social enablers in ERP implementation

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Assignment -2 Read the case study ‘Using a Case Study to test the three key social enablers in ERP implementation’. The key findings are shallow clichés. They are: ï‚·Strong and committed leadership at the top level ï‚·Open and honest communication ï‚·Balanced and empowered teams These items disclose the biases of the researchers and do little to assist with understanding what makes an ERP project successful. Do some research on ERP implementation. Identify other factors which may account for the success of ERP implementation.ERP implementations are complex undertakings. 1. What is ERP? (around 100-200 words)
[-Describe Functions
-Use Commercial Examples such as SAP, Oracles etc]
2. Four Success Factors for E.R.P
A. Business Plans, Goals, Strategy and Mission
(-Match business goal?)
B. Project management 
(-analysis of what you need, design E.R.P for your business, integration with other system, training, maintenance)
C. Testing (about 200 words) 
(-Make sure it works)
D. Change management. (How will you change? Its business process)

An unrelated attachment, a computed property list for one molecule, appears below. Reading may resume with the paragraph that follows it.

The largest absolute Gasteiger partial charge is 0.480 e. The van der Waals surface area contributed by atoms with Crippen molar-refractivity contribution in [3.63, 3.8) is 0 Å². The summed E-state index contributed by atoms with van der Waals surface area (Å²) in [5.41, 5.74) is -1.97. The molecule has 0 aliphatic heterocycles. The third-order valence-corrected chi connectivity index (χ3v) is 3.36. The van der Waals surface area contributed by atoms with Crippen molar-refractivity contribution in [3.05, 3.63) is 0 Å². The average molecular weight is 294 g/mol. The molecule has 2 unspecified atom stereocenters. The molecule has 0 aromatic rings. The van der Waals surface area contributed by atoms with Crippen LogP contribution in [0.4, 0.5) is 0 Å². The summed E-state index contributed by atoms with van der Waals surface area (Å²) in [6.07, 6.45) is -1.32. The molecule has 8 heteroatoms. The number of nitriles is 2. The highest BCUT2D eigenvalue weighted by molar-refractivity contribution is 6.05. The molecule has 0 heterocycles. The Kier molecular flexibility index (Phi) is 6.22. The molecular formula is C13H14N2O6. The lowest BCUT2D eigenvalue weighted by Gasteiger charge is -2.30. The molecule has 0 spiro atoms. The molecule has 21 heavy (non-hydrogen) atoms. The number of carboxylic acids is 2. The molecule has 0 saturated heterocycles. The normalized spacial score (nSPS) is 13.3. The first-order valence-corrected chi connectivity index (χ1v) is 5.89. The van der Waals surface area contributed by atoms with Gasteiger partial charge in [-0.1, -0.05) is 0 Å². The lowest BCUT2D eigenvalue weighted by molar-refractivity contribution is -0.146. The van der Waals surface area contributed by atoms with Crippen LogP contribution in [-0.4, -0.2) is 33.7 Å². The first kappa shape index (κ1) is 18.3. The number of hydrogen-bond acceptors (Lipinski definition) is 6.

Introduction ERP (Enterprise Resource Planning) systems may well count as ‘the most important development in the corporate use of information technology in the 1990s’ (Davenport, 1998). ERP implementations are usually large, complex projects, involving large groups of people and other resources, working together under considerable time pressure and facing many unforeseen developments. Not surprisingly, many of these implementations turn out to be less successful than originally intended (Davenport, 1998; Avnet, 1999; Buckhout et al, 1999). Over the past few years, a considerable amount of research has been conducted into critical success factors, or CSFs, for ERP implementations (eg Holland & Light, 1999; Sumner, 1999; Willcocks & Sykes, 2000) and IT implementations in general (Reel, 1999; Marble, 2000). Such factors typically include top management support, sound planning, end user training, vendor relations, project champions, interdepartmental collaboration and communication and the like. Now we even have available a ranked version of such a list, based upon a survey among managers of organisations that have recently gone through an ERP implementation process (Somers & Nelson, 2001). However, at present it is not yet clear how these CSFs interrelate. It seems unlikely that they all work in isolation, without one CSF also Correspondence: H Akkermans, Eindhoven University of Technology, Technology Mangement, PO Box 513, 5600 MD Eindhoven, The Netherlands Email: affecting another and vice versa. At present, what we have are ‘laundry lists’ (Richmond, 1993) of relevant CSFs. However, for the time being, we have little theory on how these CSFs affect each other. This article describes an exploratory research study where this particular ranked list of CSFs was used to analyse a case study of an ERP implementation. This implementation at first experienced severe difficulties but turned around remarkably after a project crisis had resulted in changes in several of the CSFs for this case. This article shows how, at least in the case studied, these CSFs affected each other in a reinforcing manner. It argues that the same reinforcing ‘loops’ of causal relationships that at first led to a vicious cycle, or downward spiral, of ever-degrading performance after the crisis led to a virtuous cycle, or upward spiral, of continuously improving implementation success (cf Senge, 1990; Sterman, 2000). Critical success factors for ERP implementations In a recent article by Toni Somers and Klara Nelson (Somers & Nelson, 2001), a very useful and wellgrounded ranked list of CSFs for ERP implementation is presented. The 21 CSFs in this list were first compiled from a meta-study of over 110 ERP implementation cases described as well as of the general literature on IT implementation, BPR (Business Process Reengineering) and project management. This list was then rated by 52 senior managers. This group consisted mainly of CIOs36 Vicious and virtuous cycles in ERP impelementation H Akkermans and K van Helden (Chief Information Officer), MIS (Management Information Systems) managers, directors, vice-presidents (VPs) or executive vice-presidents (EVPs). The companies involved were US firms that had completed their ERP implementation either last year or longer ago. Table 1 shows the resulting ranked list. In the remainder of this article, we will focus on the top 10 CSFs, which are italicised in Table 1. The choice for precisely this number was somewhat arbitrary, but worked out well in our analyses, as will become apparent later on. Strongly influenced by the sound literature study underlying Somers’ and Nelson’s ranked list, we will briefly discuss each of these top CSFs. Together, they form an interesting mix of more conventional, ‘hard’, implementation aspects, such as clear goals and objectives and strong project management, and ‘softer’ aspects, such as team competence and interdepartmental communication and collaboration. Most of them would hold for IT implementation projects in general, but some are more important for ERP projects in particular. (1) Top management support. If top management is not actively backing an all-pervasive project like an ERP implementation, there is little hope for it. This is especially so in the early stages of such a project (Slevin & Pinto, 1986; Bingi et al, 1999). It is probably true for most implementations of innovations into organisations (Jarvenpaa & Ives, 1991). On the other hand, it would be unwise to suggest that top management is omnipotent in this Table 1 Mean rankings of CSFs by degree of importance in ERP implementation Critical success factora Mean (1) Top mangement support 4.29 (2) Project team competence 4.20 (3) Interdepartmental co-operation 4.19 (4) Clear goals and objectives 4.15 (5) Project management 4.13 (6) Interdepartmental communication 4.09 (7) Management of expectations 4.06 (8) Project champion 4.03 (9) Vendor support 4.03 (10) Careful package selection 3.89 (11) Data analysis and conversion 3.83 (12) Dedicated resources 3.81 (13) Steering committee 3.97 (14) User training 3.97 (15) Education on new business processes 3.76 (16) BPR 3.68 (17) Minimal customisation 3.68 (18) Architecture choices 3.44 (19) Change management 3.43 (20) Vendor partnership 3.39 (21) Vendor’s tools 3.15 (22) Use of consultants 2.90 a Italicised CSFs used in subsequent analysis. kind of process. Middle management and other staff are at least as important, but will play different roles (Mumford, 1983; McKersie & Walton, 1991). However, if top management permanently delegates its responsibilities to technical experts, the chances for project failure are high (Ewushi-Mensah & Przanyski, 1991). (2) Project team competence. This CSF is one of those that was originally not very high on Somers and Nelson’s (2001) list but that ended up remarkably high when ranked by the executives that filled in their survey. Indeed, it seems there has not been that much research regarding the impact of project team competence on IT implementation success. Somers and Nelson do refer to some vendor-related documentation (Bancroft et al, 1998) and APICS literature (Kapp, 1998). However, one also has to look into literature from other fields where the importance of team competence has been well recognised, such as Argyris and Scho¨n (1979), McGrath (1984), Senge (1990) or Katzenbach and Smith (1993). (3) Interdepartmental co-operation. Another surprisingly high-ranking factor is interdepartmental cooperation. Then again, perhaps it is less surprising that the executives ranked this factor so high than that in Somers and Nelson’s original list, which was based on their literature review and not on assessments by managers, it appeared as low as No. 20. For surely, ERP systems are really about closely integrating different business functions; this is what sets them apart from many other IT efforts. Therefore, close co-operation between these business functions would seem to be a natural prerequisite (Stefanou, 1999). Indeed, one recent study found closer interdepartmental collaboration as one of the main post-ERP implementation benefits (McAfee, 1998). (4) Clear goals and objectives. It has long been common knowledge that the first phase of an IT project should start with a conceptualisation of goals and ways to accomplish these (Cleland & King, 1983; Slevin & Pinto, 1987). Clear goals and objectives seem to form a clear-cut CSF, but can actually be rather problematic. This is because, at the outset of an ERP project, it is often very difficult to determine them in a clear-cut manner. Hence the call of Austin and Nolan to manage ERP initiatives as new business ventures, rather than as IT projects (Austin & Nolan, 1998) and the suggestion of Austin and McAfee to employ a path-based approach to ERP implementation (Upton & McAfee, 1997). On a more methodological level, this viewpoint is in line with the concept of IS development as one of evolutionary complexity (Lycett & Paul, 1999). (5) Project management. The complexity of ERPVicious and virtuous cycles in ERP impelementation H Akkermans and K van Helden 37 implementation is very high, given the vast combination of hardware, software and organisational issues involved (Ryan, 1999). One approach to overcoming this kind of complexity is to stress the need for ‘a great amount of methodical planning and calculated management’ (Soliman & Youssef, 1998 p. 890). This approach is often taken in textbooks on IT project management (eg Hoffer et al, 1998). However, as organisations and projects evolve over time, so should project management priorities. Some degree of improvisation (Macredie & Sandom, 1999) may also need to be part of the skill set of ERP project managers. (6) Interdepartmental communication. The importance of communication across different business functions and departments is well known in the IT implementation literature. According to one author on IT project management, ‘communication is the oil that keeps everything working properly’ in these contexts (Schwalbe, 2000). Slevin and Pinto (1986) reached similar conclusions for project management in general. As noted above, this need for communication across functional boundaries is all the more important in an ERP context since the primary objective of ERP systems is to integrate business functions (Davenport 1998). (7) Management of expectations. Successfully managing user expectations has long been known to be important for successful implementations of IT systems in general (Ginzberg, 1981). Misalignment of expectations is common, for instance through overselling of the vendor or by underestimation of the complexity of ERP implementation by the organisation. Therefore, management of expectations remains important through all stages of the implementation life cycle (Hoffer et al, 1998). (8) Project champion. ‘The success of technological innovations has often been linked to the presence of a champion, who performs the crucial functions of transformational leadership, facilitation, and marketing the project to the users’ (Beath, 1991; quoted from Somers & Nelson, 2001). Usually, this will be somebody at senior management level, so that this person has the authority to make substantial organisational changes happen (McKersie & Walton, 1991). One obvious place to look for such a champion role is with the CIO, or else the CEO (even better) or VP in charge of IT (Willcocks & Sykes, 2000). (9) Vendor support. A project as all-pervasive as an ERP implementation cannot be delegated to an outside party. In fact, strong reliance on outside consultants or vendor support was found to have a negative correlation with project success for MRP II implementations (Burns et al, 1991). On the other hand, a company typically does not have all the technical and transformational skills in-house for managing such a major undertaking on its own. Therefore, it is also not surprising that other research has shown project success to be positively associated with fit and compatibility with the IT vendors employed (Thong et al, 1994; Janson & Subramanian, 1996; Willcocks & Sykes, 2000). (10) Careful package selection. ERP vendors may claim that their systems are overlapping in functionality but they are not, at least not in full. For instance, some packages are more suited for larger firms, some more for smaller ones. Some packages have become a de facto industry, some have a stronger presence in certain parts of the world. And then, once the choice for the package is made there is the decision to be made as to what versions or modules of the package would best fit the organisation (Piturro, 1999). In short, if the wrong choices are made, and these choices have to be made very early on, the company faces either a misfit between package and business processes and strategy, or a need for major modifications, which are time-consuming, costly and risky (Janson & Subramanian, 1996). Research methodology A theory-building case study research design In this research, our objective has been not just to test the explanatory power of the existing CSF list of Somers and Nelson (2001) in a specific case but also to extend it into a richer framework, ie one that would describe causal interrelations between the individual CSFs. For this purpose, we have employed a case study research design. The case study is a well-known research method for exploratory, theory-building research (Eisenhardt, 1989; Yin, 1989). As a research method, case studies, and certainly single-case ones, score low on generalisability of findings. However, on the other hand, their richness of data lends themselves well for the inductive process of theory building. It is precisely this ‘intimate connection with empirical reality that permits the development of a testable, relevant, and valid theory’ (Eisenhardt, 1989 p 532). Action research for research relevance In this research, the authors themselves were actively involved as consultants to the management of the company. We fulfilled this role for 3 months in the fourth quarter of 1997 and the first quarter of 1998. Afterwards, we changed roles and became neutral observers to the changes the company was undergoing for the next 2 years. As will subsequently become clear, a key turnaround in the ERP effort was initiated during the relatively short period that we were actively involved as consultants. This makes the research reported here clearly38 Vicious and virtuous cycles in ERP impelementation H Akkermans and K van Helden action research (Reason & Bradbury, 2000). The choice for an action research design has several clear benefits in studying a phenomenon such as the current one. First, it provides the ability to observe up close an organisation during a period of strong instability, while it is experiencing its periods of most drastic change, when normally often no outsiders would be allowed. As Arie Lewin once put it: ‘If you want to understand something, try to change it’ (Daft & Lewin, 1990). Secondly, it ensures the direction of the research to be of guaranteed managerial relevance, since company management is closely involved in the research effort as it progresses (Gill, 1983). Thirdly, it indirectly generates the close relations and common understanding that enable researchers to revisit the company during subsequent periods of change to observe and reflect with members of the organisation on ultimate causes and consequences of the changes observed. Measures to ensure rigor and reliability Case study research in general, and action research in particular, are arguably well suited to ensure relevant IS research regarding organisational change processes (Galliers & Land, 1987), but also pose considerable problems in ensuring sufficient rigor and reliability. By reliability is meant the degree in which statements are based on a careful observation of reality, rather than on accidental circumstances regarding measurement instruments or the researchers’ own biases as people being personally involved (Yin, 1989). We took several measures to ensure adequate levels of reliability for this research. In general, these all boil down to limiting personal biases by employing as many independent perspectives and sources of data as possible in an iterative process of data collection, analysis, reflection and synthesis. The goal of having different perspectives was accomplished by (1) having independent interviewers for post-project evaluation, (2) interviewing multiple members of the organisation coming from different backgrounds, (3) performing a so-called member check by letting preliminary research results be assessed by these respondents and peer review of these findings by presenting them at two subsequent peer-reviewed international academic conferences. The goal of multiple sources of data as to enable triangulation was achieved by collecting data at different points in time, again with different stakeholders and comparing these with project documents and personal research notes. Theory-driven case selection In order to learn more about CSFs in ERP implementation, one would normally need at least two cases: one where project success was low and one where success was high. Then, most of the variables that are not of primary interest, such as firm size, industry, time frame, package type etc. would have to be kept identical as much as possible. This is the concept of theory-driven case sampling, as developed . However, in this particular instance, it was possible to suffice with a case within a single company. This is because we had ample data on a particular implementation where project performance was at first very low, almost leading to a complete failure of the project, and then bounced back again to reach very satisfactory results in the end. In this way, we had both high and low implementation success and, at the same time, identical values for many of the variables not of primary interest, since both stages concerned the same firm. Research questions According to Eisenhardt (1989), ‘An initial definition of the research question, in at least broad terms, is important in building theory from case studies’. For our research, given the state of the art of research on CSFs for ERP implementation, this resulted in the following two ex ante research questions: Research question 1: Can the Somers and Nelson list be helpful in arriving at a better understanding of root causes of E